White 1,617,931 26.04% 51.21%
Two or more 181,534 2.92% 2.54%
**Note: This is the percentage of all students in the United States that are reported to be of this ethnicity.

Enrollments by region type

See also: Student distribution by region type in the U.S.

A plurality of students in California attend city schools. More than 82 percent of the state's students attend city or suburban schools, compared to approximately 18 percent who attend rural or town schools.

Student distribution by region type, 2011 - 2012 (as percents)
State City schools Suburban schools Town schools Rural schools
California 43.4% 39.3% 6.1% 11.3%
Arizona 48.5% 16.3% 10% 25.2%
Nevada 38.5% 32% 6.6% 22.9%
Oregon 32.6% 23.3% 26.3% 17.8%
U.S. average 28.9% 34% 11.6% 25.4%
Source: U.S. Department of Education, National Center for Education Statistics, Common Core of Data (CCD) (timed out)

Academic performance

Policypedia
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Education policy terms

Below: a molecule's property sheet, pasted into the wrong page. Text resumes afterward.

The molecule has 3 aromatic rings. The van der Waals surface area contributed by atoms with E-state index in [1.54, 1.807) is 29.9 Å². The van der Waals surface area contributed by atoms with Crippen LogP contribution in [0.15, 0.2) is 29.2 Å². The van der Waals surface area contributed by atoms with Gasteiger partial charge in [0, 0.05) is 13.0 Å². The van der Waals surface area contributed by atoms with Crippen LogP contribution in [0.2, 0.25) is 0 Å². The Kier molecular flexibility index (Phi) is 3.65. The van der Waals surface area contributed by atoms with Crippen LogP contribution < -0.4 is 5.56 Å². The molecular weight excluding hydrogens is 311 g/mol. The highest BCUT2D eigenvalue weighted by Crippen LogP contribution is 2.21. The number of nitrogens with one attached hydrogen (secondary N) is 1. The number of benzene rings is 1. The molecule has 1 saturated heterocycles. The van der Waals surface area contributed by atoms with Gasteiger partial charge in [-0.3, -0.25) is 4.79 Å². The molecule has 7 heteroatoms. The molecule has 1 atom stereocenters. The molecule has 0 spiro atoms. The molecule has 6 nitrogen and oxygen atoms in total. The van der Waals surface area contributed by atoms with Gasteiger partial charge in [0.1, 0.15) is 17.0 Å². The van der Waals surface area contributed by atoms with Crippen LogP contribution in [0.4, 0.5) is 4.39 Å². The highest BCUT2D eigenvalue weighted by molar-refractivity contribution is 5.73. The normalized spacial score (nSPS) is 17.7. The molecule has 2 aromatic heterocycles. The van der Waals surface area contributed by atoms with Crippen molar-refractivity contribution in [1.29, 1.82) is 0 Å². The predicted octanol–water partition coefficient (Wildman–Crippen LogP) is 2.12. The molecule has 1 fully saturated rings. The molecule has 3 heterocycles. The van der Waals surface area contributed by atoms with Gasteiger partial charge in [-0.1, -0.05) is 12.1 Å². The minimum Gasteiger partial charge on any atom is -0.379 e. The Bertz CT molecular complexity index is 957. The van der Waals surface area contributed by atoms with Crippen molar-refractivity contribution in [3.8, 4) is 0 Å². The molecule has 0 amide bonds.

Academic bankruptcyAcademic EarthAcademic performanceAdaptive softwareBlended learningCarnegie unitCharter schoolsCommon CoreDropout rateDual enrollmentEnglish Language LearnersFree or reduced-price lunchGlobal competence learningHomeschoolingImmersion learningKhan AcademyLocal education agencyMagnet schoolsNAEPOnline learningParent trigger lawsProgressive educationRegulatory Adjusted Cohort Graduation RateSchool choiceSchool vouchersTeacher merit payVirtual charter schools
See also

NAEP scores

See also: NAEP scores by state

The National Center for Education Statistics provides state-by-state data on student achievement levels in mathematics and reading in the National Assessment of Educational Progress (NAEP). Compared to three neighboring states (Arizona, Nevada, and Oregon), California's fourth grade students fared the worst in mathematics, with only 33 percent scoring at or above proficient.[13]